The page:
Page:Popular Science Monthly Volume 14.djvu/551

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periments when a very high temperature is employed, and that it was absent from the solar protuberances during the eclipse of 1875, although the other lines of hydrogen were photographed. This line also is coincident with the strongest line of indium as already recorded by Thalén, and may be photographed by volatilizing indium in the electric arc, whereas palladium charged with hydrogen furnishes a photograph in which none of the hydrogen lines are visible. By employing a very feeble spark at a very low pressure the F line of hydrogen in the green is obtained without the blue and red lines which are seen when a stronger spark is used, so that alterations undoubtedly take place in the spectrum of hydrogen similar to those observed in the case of calcium. In concluding this portion of his paper Mr. Lockyer states that he has obtained evidence leading to the conclusion that the substance giving the non reversed line in the chromosphere, which has been termed helium and not previously identified with any known form of matter, and also the substance giving the 1,474 or coronal line, are really other forms of hydrogen, the one more simple than that which gives the h line alone, the other more complex than that which gives the F line alone.

There can be no question that the facts brought forward by Mr. Lockyer are of the highest importance and value, and that they will have much influence on the further development of spectrum analysis, to which he has already so largely contributed. But his arguments are of a character so totally different from those ordinarily dealt with by chemists that they will hesitate for the present to regard them as proof of the decomposition of the elements until either they are assured by competent physicists that they can not be explained by any other equally simple and probable hypothesis, or until what Mr. Lockyer has foreshadowed as taking place to such an extent in other worlds has been realized beyond question or cavil in our own laboratories.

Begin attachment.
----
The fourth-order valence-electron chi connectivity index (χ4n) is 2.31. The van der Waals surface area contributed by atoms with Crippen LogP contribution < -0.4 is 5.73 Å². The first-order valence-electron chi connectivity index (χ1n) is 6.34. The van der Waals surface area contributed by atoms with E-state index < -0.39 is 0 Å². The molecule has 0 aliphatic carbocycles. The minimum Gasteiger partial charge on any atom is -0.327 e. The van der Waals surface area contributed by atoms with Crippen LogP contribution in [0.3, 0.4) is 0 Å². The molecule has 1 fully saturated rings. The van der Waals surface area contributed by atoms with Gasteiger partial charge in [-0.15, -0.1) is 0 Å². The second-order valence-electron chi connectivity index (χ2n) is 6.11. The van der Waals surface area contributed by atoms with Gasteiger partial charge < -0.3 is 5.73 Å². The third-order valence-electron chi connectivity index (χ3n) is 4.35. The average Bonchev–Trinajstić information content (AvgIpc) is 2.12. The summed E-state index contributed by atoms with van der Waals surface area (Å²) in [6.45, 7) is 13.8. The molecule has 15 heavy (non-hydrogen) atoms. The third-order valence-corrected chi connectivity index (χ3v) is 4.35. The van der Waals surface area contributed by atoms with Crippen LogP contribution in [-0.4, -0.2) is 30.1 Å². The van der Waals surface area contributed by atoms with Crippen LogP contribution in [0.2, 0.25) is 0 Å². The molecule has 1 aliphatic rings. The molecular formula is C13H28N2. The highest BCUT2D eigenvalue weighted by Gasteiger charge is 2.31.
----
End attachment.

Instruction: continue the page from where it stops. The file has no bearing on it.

The Commonwealth reconstructed. By Charles C. P. Clark, M.D. New York: A. S. Barnes & Co. 1878. Pp. 216. Price, $1.50.

This is a suggestive work on the philosophy of American politics, made up of two parts logically related but very dissimilar in character. The first half of the book is devoted to an examination of the tendencies of our political system, which are arraigned as, in their working, a disappointment and a failure. This portion of the work is important, as giving a large amount of information on the morbid anatomy and the diseased functions of the. body politic. The facts are interesting and copious, but we regret that Dr. Clark has not guarded himself here against criticism by the more full and more careful citation of his authorities. For example, when he says, "Since 1870 more judges have been impeached, or have resigned to avoid impeachment, than in all our history before," or when he says, "The British Parliament, though it unites the powers and functions of all our separate State Legislatures and constitutional conventions, and manages half a hundred colonies and a fourth part of the population of the earth, does not pass as many laws annually as the State of New Jersey," we should like to be informed of the exact data on which these assertions rest. More care in this direction would have given to Dr. Clark's work a higher and more permanent value.

After pointing out, in his opening chapters, the numerous indications of our political degeneracy, the growing venality in public life, the increase of official crime, the augmenting incompetency of public men, the deeper corruption of parties, and the enormous increase of taxes, resulting from scandalous misgovernment—having, in fact, made out a strong and dark indictment against our political system, Dr. Clark then takes up the various causes and remedies that have been proposed for this bad state of things. He thinks the fault is not to be laid at the door of human nature, nor is the democratic principle to be blamed. The nation is not overgrown, our political evils are not the "aftermath of the late civil war," and our difficulties are chargeable neither to the Democratic nor the Republican party. They are such, moreover, as can not be rectified and removed by any of the usual expedients of reform, such as constitutional amendments, minority representation, cumulative voting, female suffrage, outlawry of the lobby, commissions of investigation, non-partisan organizations, religion, moral renovation, education, or civil-service reform. The writer goes rapidly over this field, showing the weak places and the general